Measuring a client's financial health

Omyen develops index intended to shed light on fiscal well-being

Mar 6, 2011 @ 12:01 am

By Deborah Nason

With an eye toward addressing the industrywide challenges of effective client profiling, Omyen Corp. has developed the Personal Financial Index.

The index, derived from an individual's financial health benchmarks, is similar in concept to a Fico score. Data are combined, weighted and entered into a straightforward “wizard” that requires detailed input in the areas of personal debt, savings discipline and personal risk management.

The result is a final score that can reach a maximum of 750. The higher the score, the better the client's financial health.

The index, which can be tied in with a suite of software programs that Omyen offers, is being marketed to financial advisers and broker-dealers.

“Advisory firms license our technology and have it branded as well ... [They] pay us either a flat monthly fee or a small monthly fee plus a fee based on the utilization. The value to these firms is warm-leads generation and lead conversion,” said Dinesh Sharma, Omyen's founder and the creator of the index.

Omyen provides financial advice technologies to the financial services industry.

“Our goal is also to have financial advisers consider every financial transaction in terms of what it does to their clients' PFI score,” Mr. Sharma said.

“There hasn't been a serious effort from financial institutions to look at a customer holistically, partly because a single financial institution may not have all the financial products required,” he said.

“Historically, the financial services industry is transaction-oriented. You come up with a product — whether it's a life insurance product, investment or what have you — and the idea is to figure out a way to sell it,” Mr. Sharma said.

Therefore, developing this tool required “a lot of hard work in understanding and analyzing issues across a set of financial disciplines,” he said.

“The PFI allows the client to be educated at their own pace. It's a diagnostic tool first, as opposed to just jumping into a plan and then learning where the client is,” said Ray Shreder, director of investment management services for the Shreder Investment Consulting Group LLC.

He recently purchased the software for his practice.

“We like that it gives us an "arm's length' from the client because it is an externally developed, rules-based tool,” Mr. Shreder said.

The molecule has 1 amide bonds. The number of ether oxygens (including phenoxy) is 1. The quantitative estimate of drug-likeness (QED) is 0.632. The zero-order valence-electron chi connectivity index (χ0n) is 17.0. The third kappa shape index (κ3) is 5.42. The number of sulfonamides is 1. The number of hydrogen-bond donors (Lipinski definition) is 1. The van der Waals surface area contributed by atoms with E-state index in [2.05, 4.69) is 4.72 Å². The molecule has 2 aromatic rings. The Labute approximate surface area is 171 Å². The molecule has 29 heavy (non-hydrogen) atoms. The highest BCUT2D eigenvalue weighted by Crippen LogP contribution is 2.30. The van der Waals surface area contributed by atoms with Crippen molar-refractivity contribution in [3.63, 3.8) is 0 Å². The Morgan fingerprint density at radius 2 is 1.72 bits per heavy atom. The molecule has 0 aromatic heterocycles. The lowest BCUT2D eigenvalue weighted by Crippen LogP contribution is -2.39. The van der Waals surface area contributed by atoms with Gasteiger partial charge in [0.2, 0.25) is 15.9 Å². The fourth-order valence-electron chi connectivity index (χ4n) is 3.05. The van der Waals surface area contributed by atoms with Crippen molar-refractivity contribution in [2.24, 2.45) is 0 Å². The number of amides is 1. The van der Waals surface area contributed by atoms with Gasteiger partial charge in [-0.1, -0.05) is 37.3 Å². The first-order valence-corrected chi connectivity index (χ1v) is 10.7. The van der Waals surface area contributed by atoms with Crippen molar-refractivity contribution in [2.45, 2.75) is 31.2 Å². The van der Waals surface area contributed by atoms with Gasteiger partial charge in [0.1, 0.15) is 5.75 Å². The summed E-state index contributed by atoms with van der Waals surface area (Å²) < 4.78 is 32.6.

“[The wizard that one fills out to determine their index] is deceptively simple-looking and captures the benefits of financial planning in the front end of the profiling process,” said Scott Stathis, managing director of Kehrer-LIMRA. The firm does research and consulting for bank brokerage operations.

Mr. Shreder and Mr. Stathis were provided by Omyen as people to contact about the index and the software. Profiling is a hot topic in the best-practices research at Mr. Stathis' firm. Banking institutions “are always looking for ways to increase product distribution effectiveness, and this may be a good tool,” he said.

A simple score will compel clients to action better than a long, detailed profile document, said Mr. Stathis, who has reviewed the product. Several of his clients are considering the software, which was launched in July.

“A financial plan is very intimidating for a layperson, but an index can produce meaningful value and be simple and easy to understand,” Mr. Sharma said.

“At the end of the PFI exercise, there is a specific call to action to direct a consumer to the advisory firm. It creates a sense of urgency,” he said.

“Once prospective customers decide to work with the advisory firm, our platform allows them to share their information with the firm, avoiding any data re-entry,” Mr. Sharma said.

Client data can automatically integrate with other components of the index, including a customized financial plan, a customized asset allocation, a retirement income planner, a risk capacity index and a retiree health care planner, which is in development.

Advisers must be careful about introducing a client to the index .

“I like the idea, but it could set up a hopelessness that I don't want to coach [clients] down from,” said Saundra Davis, an adviser with Sage Financial Solutions Inc., who works primarily with lower- and middle-income clients.

“Some personalities will become motivated by a low score, while others may get overwhelmed by it,” she said.

“I'm reluctant to put another number on people that would make them feel worse off. Not just lower-income clients; we're talking about regular middle-income America now.”

Simplifying financial planning concepts for the public is key, according to Charles Farrell, principal with Northstar Investment Advisors LLC, who has also developed a personal-finance-related index — the Money Mass Index. This tool looks at the relationship among a person's investible assets, debt and household income.

A complementary concept to the Personal Financial Index, the Money Mass Index is among a range of tools offered within Mr. Farrell's book, “Your Money Ratios: 8 Simple Tools for Financial Security” (Avery, 2009), which is geared toward the general public.

“The ratios give you benchmarks at every age,” he said.

Individuals read the book to understand the fundamental concepts behind the tools, accessing them online via a code in the book.

“The easier you can make the goals for people, the more likely they can achieve them. The more math you can take out, the better,” Mr. Farrell said.

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